Is Madama Butterfly (1904) colonialist, mythological, camp, or something else? Should it be discussed in a political, tragic, performative, or (say) feminist frame of reference? Does the leading role of this tragedia giapponese call for a geisha, gaia, gay, or Galatea? Should she be identified with Cio-Cio-San, Medea, M.Butterfly, or Maria Callas?
Near the end of Act II, 18-year old Butterfly learns that the young American naval officer whom she married three years earlier, in 1904, is returning to Nagasaki, her city. Overwhelmed with joy, she and her faithful, older maid Suzuki shake the trees in the garden and decorate the house, strewing spring flowers everywhere and singing the duet “Tutti i fior?” The soft rain of petals creates a synaesthetic atmosphere of sound, sight, touch, smell and perhaps even taste. The faithful wife will not embrace her husband again, since he has deserted her for another woman, but in this instance the flood of flowers resonates with ethereal eroticism.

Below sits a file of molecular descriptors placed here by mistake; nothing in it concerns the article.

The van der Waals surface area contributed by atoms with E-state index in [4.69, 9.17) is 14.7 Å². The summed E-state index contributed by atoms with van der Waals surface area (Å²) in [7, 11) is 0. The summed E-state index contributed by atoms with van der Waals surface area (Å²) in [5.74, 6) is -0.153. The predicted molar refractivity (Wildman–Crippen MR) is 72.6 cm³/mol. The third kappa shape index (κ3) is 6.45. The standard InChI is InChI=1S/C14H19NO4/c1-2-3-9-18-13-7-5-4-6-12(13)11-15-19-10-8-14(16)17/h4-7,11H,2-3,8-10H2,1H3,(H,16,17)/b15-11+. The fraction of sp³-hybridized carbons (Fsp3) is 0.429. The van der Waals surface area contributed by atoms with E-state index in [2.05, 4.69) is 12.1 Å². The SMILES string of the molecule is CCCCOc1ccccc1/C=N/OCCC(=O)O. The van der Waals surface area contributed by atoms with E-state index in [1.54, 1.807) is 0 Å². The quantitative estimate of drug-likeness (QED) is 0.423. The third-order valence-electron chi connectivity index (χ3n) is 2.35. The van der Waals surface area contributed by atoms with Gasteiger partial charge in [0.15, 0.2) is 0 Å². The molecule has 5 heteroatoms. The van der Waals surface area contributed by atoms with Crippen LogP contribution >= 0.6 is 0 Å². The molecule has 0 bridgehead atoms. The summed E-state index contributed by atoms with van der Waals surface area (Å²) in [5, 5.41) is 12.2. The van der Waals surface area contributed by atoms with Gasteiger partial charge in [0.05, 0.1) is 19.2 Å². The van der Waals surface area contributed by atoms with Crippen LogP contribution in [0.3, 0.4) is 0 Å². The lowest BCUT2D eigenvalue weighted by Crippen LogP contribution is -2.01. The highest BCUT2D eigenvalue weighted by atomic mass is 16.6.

May 15, 2015